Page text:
References Top

1.Regina G, Fullone M, Testini M. Aneurysms of the supra-aortic trunks in Takayasu's disease: Report of two cases. J Cardiovascular Surg 1998;39:757-60.  Back to cited text no. 1      
2.Sueyoshi E, Sakamoto I, Hayashi K. Aortic aneurysms in patients with Takayasu's arteritis: CT evaluation. AJR 2000;175:1727-33.  Back to cited text no. 2  [PUBMED]  [FULLTEXT]  
3.Tabata M, Kitagawa T, Saito T, Uozaki H, Oshiro H, Miyata T, et al. Extracranial carotid aneurysm in Takayasu's arteritis. J Vasc Surg 2001;34:739-42.  Back to cited text no. 3  [PUBMED]  [FULLTEXT]  
4.Kanda M, Shinoda S, Masuzawa T. Ruptured vertebral artery-posterior inferior cerebellar artery aneurysm associated with pulseless disease--case report. Neurol Med Chir (Tokyo) 2004;44:363-7.  Back to cited text no. 4      
5.Arsend WP, Michel BA, Bloch DA, Hunder GG, Calabrese LH, Edworthy SM, et al. The American College of Rheumatology 1990 criteria for the classification of Takayasu arteritis. Arthritis Rheum 1990;33:1129-34.  Back to cited text no. 5      
6.Ozen S, Ruperto N, Dillon MJ, Bagga A, Barron K, Davin JC, et al. EULAR/PReS endorsed consensus criteria for the classification of childhood vasculitides. Ann Rheum Dis 2006;65:936-41.  Back to cited text no. 6  [PUBMED]  [FULLTEXT]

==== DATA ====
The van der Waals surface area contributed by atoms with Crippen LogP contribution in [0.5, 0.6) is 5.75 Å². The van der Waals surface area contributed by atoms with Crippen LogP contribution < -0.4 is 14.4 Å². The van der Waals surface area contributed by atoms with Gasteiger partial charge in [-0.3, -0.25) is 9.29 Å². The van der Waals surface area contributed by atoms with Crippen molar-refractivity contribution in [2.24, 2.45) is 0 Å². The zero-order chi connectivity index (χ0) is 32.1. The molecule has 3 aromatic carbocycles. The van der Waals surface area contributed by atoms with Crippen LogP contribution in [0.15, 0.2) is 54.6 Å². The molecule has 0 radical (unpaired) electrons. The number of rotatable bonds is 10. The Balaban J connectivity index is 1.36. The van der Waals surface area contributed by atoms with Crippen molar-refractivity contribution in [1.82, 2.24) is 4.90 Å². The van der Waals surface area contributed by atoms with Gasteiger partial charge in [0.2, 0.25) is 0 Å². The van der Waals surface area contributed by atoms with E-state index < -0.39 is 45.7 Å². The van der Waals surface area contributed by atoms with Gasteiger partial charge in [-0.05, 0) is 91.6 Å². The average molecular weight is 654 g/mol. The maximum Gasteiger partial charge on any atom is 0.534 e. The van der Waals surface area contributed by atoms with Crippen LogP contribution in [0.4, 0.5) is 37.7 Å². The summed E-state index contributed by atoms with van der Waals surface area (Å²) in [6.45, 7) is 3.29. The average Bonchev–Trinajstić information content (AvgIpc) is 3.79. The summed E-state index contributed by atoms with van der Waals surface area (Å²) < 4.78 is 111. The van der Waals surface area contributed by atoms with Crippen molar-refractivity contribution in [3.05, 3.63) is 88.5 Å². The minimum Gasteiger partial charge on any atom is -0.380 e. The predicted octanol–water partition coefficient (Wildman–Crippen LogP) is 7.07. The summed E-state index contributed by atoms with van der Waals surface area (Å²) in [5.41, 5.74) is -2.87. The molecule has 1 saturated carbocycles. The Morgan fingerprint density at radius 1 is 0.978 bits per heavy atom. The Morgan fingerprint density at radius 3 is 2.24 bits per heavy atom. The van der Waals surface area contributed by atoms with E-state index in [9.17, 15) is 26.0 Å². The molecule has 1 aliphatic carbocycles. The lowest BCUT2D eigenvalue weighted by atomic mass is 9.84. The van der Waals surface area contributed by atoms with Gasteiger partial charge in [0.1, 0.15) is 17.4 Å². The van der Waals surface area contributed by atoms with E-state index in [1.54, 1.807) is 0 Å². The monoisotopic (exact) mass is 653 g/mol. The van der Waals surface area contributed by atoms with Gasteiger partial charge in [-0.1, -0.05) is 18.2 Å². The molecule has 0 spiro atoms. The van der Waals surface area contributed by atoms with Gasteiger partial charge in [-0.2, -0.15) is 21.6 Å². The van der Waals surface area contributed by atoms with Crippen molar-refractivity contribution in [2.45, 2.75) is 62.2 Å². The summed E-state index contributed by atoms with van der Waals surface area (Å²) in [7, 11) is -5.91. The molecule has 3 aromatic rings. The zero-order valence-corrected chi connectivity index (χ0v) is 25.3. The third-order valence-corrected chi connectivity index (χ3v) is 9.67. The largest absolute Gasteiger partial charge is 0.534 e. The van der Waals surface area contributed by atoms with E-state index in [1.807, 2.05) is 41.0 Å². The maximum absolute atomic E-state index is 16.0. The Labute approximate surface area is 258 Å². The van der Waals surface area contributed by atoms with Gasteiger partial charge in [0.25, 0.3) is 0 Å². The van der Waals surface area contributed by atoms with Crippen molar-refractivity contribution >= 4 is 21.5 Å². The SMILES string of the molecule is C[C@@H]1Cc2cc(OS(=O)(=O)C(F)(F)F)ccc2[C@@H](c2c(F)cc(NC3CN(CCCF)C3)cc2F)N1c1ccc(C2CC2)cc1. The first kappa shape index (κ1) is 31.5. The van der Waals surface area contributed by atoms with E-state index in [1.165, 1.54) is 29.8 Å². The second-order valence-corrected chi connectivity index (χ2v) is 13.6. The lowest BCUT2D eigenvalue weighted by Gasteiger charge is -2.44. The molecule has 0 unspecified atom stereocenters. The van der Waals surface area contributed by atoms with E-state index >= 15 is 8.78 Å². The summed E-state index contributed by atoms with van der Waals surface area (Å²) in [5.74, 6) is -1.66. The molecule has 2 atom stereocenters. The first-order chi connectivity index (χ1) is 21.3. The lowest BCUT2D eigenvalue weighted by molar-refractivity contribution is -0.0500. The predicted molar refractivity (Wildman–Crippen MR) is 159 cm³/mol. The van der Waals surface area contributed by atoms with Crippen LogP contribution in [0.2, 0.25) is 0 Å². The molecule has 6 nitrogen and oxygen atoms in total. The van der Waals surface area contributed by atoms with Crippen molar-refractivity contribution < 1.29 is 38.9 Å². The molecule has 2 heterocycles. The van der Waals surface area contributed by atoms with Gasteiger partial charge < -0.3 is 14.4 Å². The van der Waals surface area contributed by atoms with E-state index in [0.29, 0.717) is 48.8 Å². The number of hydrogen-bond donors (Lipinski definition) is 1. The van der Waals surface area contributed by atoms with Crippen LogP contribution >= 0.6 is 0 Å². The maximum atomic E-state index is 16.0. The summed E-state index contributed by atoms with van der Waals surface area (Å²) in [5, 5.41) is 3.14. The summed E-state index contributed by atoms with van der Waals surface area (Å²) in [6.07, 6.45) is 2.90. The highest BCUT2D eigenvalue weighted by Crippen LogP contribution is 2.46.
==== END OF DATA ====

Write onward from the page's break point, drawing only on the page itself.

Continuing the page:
7.Kerr GS, Hallahan CW, Giordano J, Leavitt RY, Fauci AS, Rottem M, et al. Takayasu arteritis. Ann Intern Med 1994;120:919-29.  Back to cited text no. 7  [PUBMED]  [FULLTEXT]  
8.Takano K, Sadoshima S, Ibayashi S, Ichiya Y, Fujishima M. Altered cerebral hemodynamics and metabolism in Takayasu's arteritis with neurological deficits. Stroke 1993;24:1501-6.  Back to cited text no. 8  [PUBMED]  [FULLTEXT]  
9.Klos K, Flemming KD, Petty GW, Luthra HS. Takayasu's arteritis with arteriographic evidence of intracranial vessel involvement. Neurology 2003;60:1550-1.  Back to cited text no. 9  [PUBMED]  [FULLTEXT]  
10.Kumral E, Evyapan D, Aksu K, Keser G, Kabasakal Y, Balkir K Microembolus detection in patients with Takayasu's arteritis. Stroke 2002;33:712-6.  Back to cited text no. 10      
11.Molnar P, Hegedus K. Direct involvement of intracerebral arteries in Takayasu's arteritis. Acta Neuropathol (Berl) 1984;63:83-6.  Back to cited text no. 11      
12.Weiss PF, Corao DA, Pollock AV, Finkel TH, Smith SE. Takayasu arteritis presenting as cerebral aneurysms in an 18 month old: A case report. Pediatr Rheumatol 2008;6:4.  Back to cited text no. 12      

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Correspondence Address:
Sandeep Sharma
Department of Neuroradiology, AIIMS, Ansari Nagar, New Delhi - 110 029
India
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Source of Support: None, Conflict of Interest: None


DOI: 10.4103/0971-3026.57216

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  [Figure 1], [Figure 2], [Figure 3], [Figure 4]



 

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    Abstract